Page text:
Wonderwall: The Movie Reviews

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“Wonderwall (Wonderwall: The Movie) ”


written by jfderry on 30/08/2006

Wonderwall (Wonderwall: The Movie)
Joe Massot. Music by George Harrison
Although made in 1969 and packed with outasight cool hipsters from that dawning of an innocent new age, Joe Massot's Wonderwall is essentially a film for today's current distraction with voyeurism (Big Brother, fly-on-the-wall documentaries etc.). The wonderous wall in question is not an immediate metaphor, but simply made of brick and separates the fusty old dwelling of an eccentric Professor of microbiology, Oscar Collins (Jack MacGowran) from the funky modern party pad of beautiful young thing, Penny Lane (Jane Birkin). MacGowran is probably best known as Burke Dennings in the "Exorcist" and Petya in "Doctor Zhivago", but his depiction of the antisocial boffin as a cross between Einstein and Jacques Clouseau is superb. New Yorker Joe Massot is a rarity, not limited to film direction alone, but also a music producer, author and screenwriter; he brings a fluid musicality to his direction. This is also felt in his direction / production of Led Zeppelin's "The Song Remains The Same" whilst producer Andrew Braumsberg cut his teeth on Wonderwall before going on to work on Chinatown and the exquisite "Being There" with Peter Sellers.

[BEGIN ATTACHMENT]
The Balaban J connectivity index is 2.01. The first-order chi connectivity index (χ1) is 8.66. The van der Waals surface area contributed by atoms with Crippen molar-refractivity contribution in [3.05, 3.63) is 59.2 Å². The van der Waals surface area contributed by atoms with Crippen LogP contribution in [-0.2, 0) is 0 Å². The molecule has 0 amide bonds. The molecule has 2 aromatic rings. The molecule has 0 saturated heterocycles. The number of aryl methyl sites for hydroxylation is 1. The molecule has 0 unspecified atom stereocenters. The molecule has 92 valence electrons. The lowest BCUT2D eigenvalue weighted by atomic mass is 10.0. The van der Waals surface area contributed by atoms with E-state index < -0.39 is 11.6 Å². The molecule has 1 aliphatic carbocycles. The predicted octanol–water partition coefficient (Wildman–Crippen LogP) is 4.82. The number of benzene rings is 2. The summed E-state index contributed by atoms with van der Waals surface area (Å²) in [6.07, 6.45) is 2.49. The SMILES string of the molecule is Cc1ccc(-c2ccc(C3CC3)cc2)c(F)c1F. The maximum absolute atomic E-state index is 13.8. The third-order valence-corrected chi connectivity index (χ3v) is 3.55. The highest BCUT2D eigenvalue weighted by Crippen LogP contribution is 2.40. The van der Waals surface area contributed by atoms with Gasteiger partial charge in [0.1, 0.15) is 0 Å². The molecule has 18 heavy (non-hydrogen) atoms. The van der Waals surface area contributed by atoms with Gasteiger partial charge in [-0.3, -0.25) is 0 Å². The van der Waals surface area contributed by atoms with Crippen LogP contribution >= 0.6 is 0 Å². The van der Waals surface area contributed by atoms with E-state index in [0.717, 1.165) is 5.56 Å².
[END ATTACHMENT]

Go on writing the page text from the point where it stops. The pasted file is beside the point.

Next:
After tantalising us with much erotic stretching and pouting, Penny's downfall is quite ironic set in a growing culture of Free Love and contrceptive pill-driven promiscuity when her problem is simply the timeless one of unwanted pregnancy. From his peephole perch back in his pad, Oscar fantasizes of being her saviour, emerging victorious from a duel with the bad and, now he knows of his impending fatherhood, increasingly unfriendly boyfriend. But Oscar is a lovelorn Casanova with the dress sense of "A Clockwork Orange"'s Alex, who manages to look more like a Fleet Street Don Quixote, and at first glance, has little chance of winning over the desperate maiden's heart.

The schizoid soundtrack by George Harrison, the main attraction for many, provides honky-tonk knees-up for the Pythonesque prancing and Harrison's first opportunity to give the public an instant introduction to Indian classical music for the exotic hippy moments. Amazing to learn that this soundtrack dates from 1968, well before "the breakup", and a year before the experimental "Electronic Sound", but adopting some of the same fascinating electronic loop techniques. Of note, a certain Shiv Kumar Sharmar on santoor. Great fun.

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